or, 1000x = 1.001001001….. (iii)

From equation (ii) and (iii) we get

x +1 = 1000x

or 999x = 1

or x = \(\frac{1}{999}\)

Therefore, \(0 . \overline{001}=x \times \frac{1}{999}\)

which is in the form of \(\frac {p}{q}\)

Question 4.

Express 0.99999…… in the form \(\frac {p}{q}\). Are you surprised by your answer? With your teacher and classmates discuss why the answer makes sense.

Solution:

Let x = 0.9999…… (i)

Add 9 both side in equation (i)

x + 9 = 9 + 0.99999………

or, x + 9 = 9.99999…… (ii)

Again, multiply 10 both side in equation (i)

10x = 9.9999……. (iii)

From equation (ii) and (iii) we get

10x = x + 9

or, 9x = 9

or, x = 1

Therefore, 0.9999…… = 1

It is because there is infinite 9 comes after the point; which is very-very close to 1.

Question 5.

What can the maximum number of digits be in the repeating block of digits in the decimal expansion of \(\frac{1}{17}\)? Perform the division to check your answer.

Solution:

By actual division we have

It is clear that, \(\frac{1}{17}=0 . \overline{0588235294117647}\)

It is clear that, \(\frac{1}{17}=0 . \overline{0588235294117647}\)

So, the maximum number of digits be in the repeating block of digits in die decimal expansion of \(\frac{1}{17}\) is 16.

Question 6.

Look at several examples of rational numbers in the form \(\frac{p}{q}\) (q ≠ 0), where p and q are integers with no common factors other than 1 and having terminating decimal representations (expansions). Can you guess what property q must satisfy?

Solution:

Some examples of a rationed number having terminating decimal representations are:

(i) \(\frac{1}{2}\) = 0.5

(ii) \(\frac{7}{4}\) = 1.75

(iii) \(\frac{7}{8}\) = 0.875

(iv) \(\frac{2}{5}\) = 0.4

It is clear that the prime factorization of q has only power of 2 or power of 5 or both.

Question 7.

Write three numbers whose decimal expansions are non-terminating non-recurring.

Solution:

We knew that the decimal expansions of an irrational number are non-terminating non-recurring. Three examples of such numbers are:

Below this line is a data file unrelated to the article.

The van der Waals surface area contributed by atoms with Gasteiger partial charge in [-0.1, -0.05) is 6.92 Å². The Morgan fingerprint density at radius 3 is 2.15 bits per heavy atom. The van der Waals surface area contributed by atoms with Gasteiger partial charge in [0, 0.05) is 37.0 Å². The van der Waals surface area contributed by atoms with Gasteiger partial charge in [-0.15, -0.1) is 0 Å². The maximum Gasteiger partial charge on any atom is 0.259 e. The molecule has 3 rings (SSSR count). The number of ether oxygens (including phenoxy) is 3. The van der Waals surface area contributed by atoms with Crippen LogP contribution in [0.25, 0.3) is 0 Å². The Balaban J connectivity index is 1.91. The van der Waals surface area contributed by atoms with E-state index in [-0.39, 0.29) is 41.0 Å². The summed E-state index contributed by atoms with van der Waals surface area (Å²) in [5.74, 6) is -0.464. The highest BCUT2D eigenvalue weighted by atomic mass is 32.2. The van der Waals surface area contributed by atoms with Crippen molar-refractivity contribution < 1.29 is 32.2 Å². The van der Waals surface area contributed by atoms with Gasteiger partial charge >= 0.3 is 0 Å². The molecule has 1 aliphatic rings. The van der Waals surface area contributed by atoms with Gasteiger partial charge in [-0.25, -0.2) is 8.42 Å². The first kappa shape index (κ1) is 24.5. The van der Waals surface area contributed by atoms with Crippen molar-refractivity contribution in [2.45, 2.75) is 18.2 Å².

√2 = 1.4142135…….

√3 = 1.732050807………

π = 3.1415926535………

Question 8.

Find three different irrational numbers between the rational numbers \(\frac{5}{7}\) and \(\frac{9}{11}\).

Solution:

To find an irrational numbers between \(\frac{5}{7}\) and \(\frac{9}{11}\) is non terminating non recurring lying between them.

Here, \(\frac{5}{7}=0 . \overline{714285}\) and \(\frac{9}{11}=0 . \overline{81}\)

Therefore, the required three different irrational number which is lying between \(\frac{5}{7}\) and \(\frac{9}{11}\) are 0.720720072000…….., 0.730730073000……., and 0.740740074000………

Question 9.

Classify the following number as rational or irrational:

(i) √23

(ii) √225

(iii) 0.3796

(iv) 7.478478…….

(v) 1.101001000100001…….

Solution:

(i) We have

√23 = 4.795831523……..

It is non-terminating non-recurring.

So, √23 is an irrational number

(ii) We have

√225 = 15

or √225 = \(\frac{15}{1}\)

which is a rational number

(iii) We have,

0.3796 = \(\frac{3796}{10000}\)

which is in the form of \(\frac{p}{q}\)

So, 0.3796 is a rational number.

(iv) We have

7.478478……. = \(7 . \overline{478}\) which is non terminating recurring.

Therefore, 7.478478…….. is an irrational number.

(v) We have, 1.101001000100001……..

which is non-terminating non-recurring.

Therefore, 1.101001000100001……… is an irrational number.